In addition to this potential for inaccuracy, the two-way approach is highly inefficient because the capex required to deploy tools on both sides of the network is a substantial burden for operators and presents significant challenges as the need for this type of performance measurement grows. The cost of deploying and utilising GPS or synchronised clocks will become unsustainable.
What’s needed is a new approach that provides operators with the performance insight they need into both directions of the traffic flow but without the two-sided investment burden of deploying traditional tools. To address this, EXFO has developed a new method for assuring delay. Enabled by a new feature, called Universal Virtual Sync, which works with the company’s Worx physical and virtual test probes and correlation engine and Xtract analytics platform to deliver high-level business intelligence, the method enables highly accurate two-way and one-way performance measurements including delay measurement without requiring any external clock synchronisation nor the deployment of additional devices such as GPS.
The method aims to help operators to tackle the one-way delay measurement challenge while re-using standards-compliant performance measurement protocols in order to reduce complexity and cost. Its foundation is in EXFO’s Active Verifier test probes, which offer highly stable and accurate timestamping engines for microsecond levels of accuracy. This foundation is augmented by a high-performance and patented algorithm, which continuously processes timestamps exchanged between the sender and the responder. Based on these, the algorithm accurately processes end-to-end delay and estimates clock offsets between the two endpoints, ultimately providing accurate one-way delay visibility without requiring synchronisation between sender and responder.
Developed through extensive testing, Universal Virtual Sync has been proven to provide one-way delay measurement at very similar accuracy levels to GPS. When testing opposite a responder using hardware timestamping, accuracy levels of ±150 microseconds can be reached. This provides enough accuracy for most telecoms network-introduced delays in the millisecond range. In lab tests, engineers have created a test bench with EXFO Verifiers testing to a standards-based endpoint through a network with asymmetrical delay and delay variation profiles, with the following results:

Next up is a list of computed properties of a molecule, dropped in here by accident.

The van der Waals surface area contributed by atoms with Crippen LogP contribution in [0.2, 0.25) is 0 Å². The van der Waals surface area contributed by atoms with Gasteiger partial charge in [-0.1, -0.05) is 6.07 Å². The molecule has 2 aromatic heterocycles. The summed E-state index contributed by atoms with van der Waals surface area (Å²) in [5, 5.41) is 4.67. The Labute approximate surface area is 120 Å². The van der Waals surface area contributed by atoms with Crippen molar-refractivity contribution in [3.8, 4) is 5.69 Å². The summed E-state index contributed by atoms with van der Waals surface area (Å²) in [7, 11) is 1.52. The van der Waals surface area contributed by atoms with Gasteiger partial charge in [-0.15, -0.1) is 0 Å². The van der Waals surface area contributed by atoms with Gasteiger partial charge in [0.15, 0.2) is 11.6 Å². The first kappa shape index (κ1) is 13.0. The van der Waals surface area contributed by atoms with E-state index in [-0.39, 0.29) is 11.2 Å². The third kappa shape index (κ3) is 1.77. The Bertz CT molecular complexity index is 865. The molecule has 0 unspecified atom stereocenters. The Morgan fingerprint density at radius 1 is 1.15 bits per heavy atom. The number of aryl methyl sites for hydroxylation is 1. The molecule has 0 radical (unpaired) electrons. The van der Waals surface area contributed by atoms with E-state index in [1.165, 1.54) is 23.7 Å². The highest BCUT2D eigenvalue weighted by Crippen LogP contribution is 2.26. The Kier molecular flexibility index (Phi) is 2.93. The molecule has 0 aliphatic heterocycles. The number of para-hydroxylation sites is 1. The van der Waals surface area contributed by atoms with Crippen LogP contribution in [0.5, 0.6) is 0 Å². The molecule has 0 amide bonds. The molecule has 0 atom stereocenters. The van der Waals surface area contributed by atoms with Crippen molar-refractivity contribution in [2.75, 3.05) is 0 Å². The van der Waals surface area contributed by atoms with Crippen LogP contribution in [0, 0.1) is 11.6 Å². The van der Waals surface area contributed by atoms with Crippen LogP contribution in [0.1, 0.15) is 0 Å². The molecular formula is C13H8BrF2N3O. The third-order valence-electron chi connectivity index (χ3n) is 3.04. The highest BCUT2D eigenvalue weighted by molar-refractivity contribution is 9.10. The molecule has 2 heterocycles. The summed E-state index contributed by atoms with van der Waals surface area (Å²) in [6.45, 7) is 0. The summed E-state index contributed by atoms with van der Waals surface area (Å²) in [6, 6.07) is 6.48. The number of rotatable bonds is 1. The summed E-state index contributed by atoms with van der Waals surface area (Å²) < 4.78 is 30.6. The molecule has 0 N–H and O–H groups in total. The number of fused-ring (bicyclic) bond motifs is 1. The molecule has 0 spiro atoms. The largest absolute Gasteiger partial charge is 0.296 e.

a) On the first run: both endpoints were synchronised to a GPS source reproducing one-way delay architecture with performance being the best currently available.
b) On the second run: both endpoints were in free-running mode – not tied to GPS – with the test sender enabled with Universal Virtual Sync.
Universal Virtual Sync achieved results very similar to those measured using GPS, with an average delta between measurements less than 100 microseconds. This is within acceptable limits, especially when considering the variable nature of delay induced into each consecutive packet.
As operators struggle to control their costs and engage in new business models to effectively monetise their networks, it is critical that they can prove the quality of the experiences they deliver to users to their partners. Universal Virtual Sync provides the means to gain accurate one-way performance insights without the unsustainable investment burden of deploying physical tools on both sides of the network.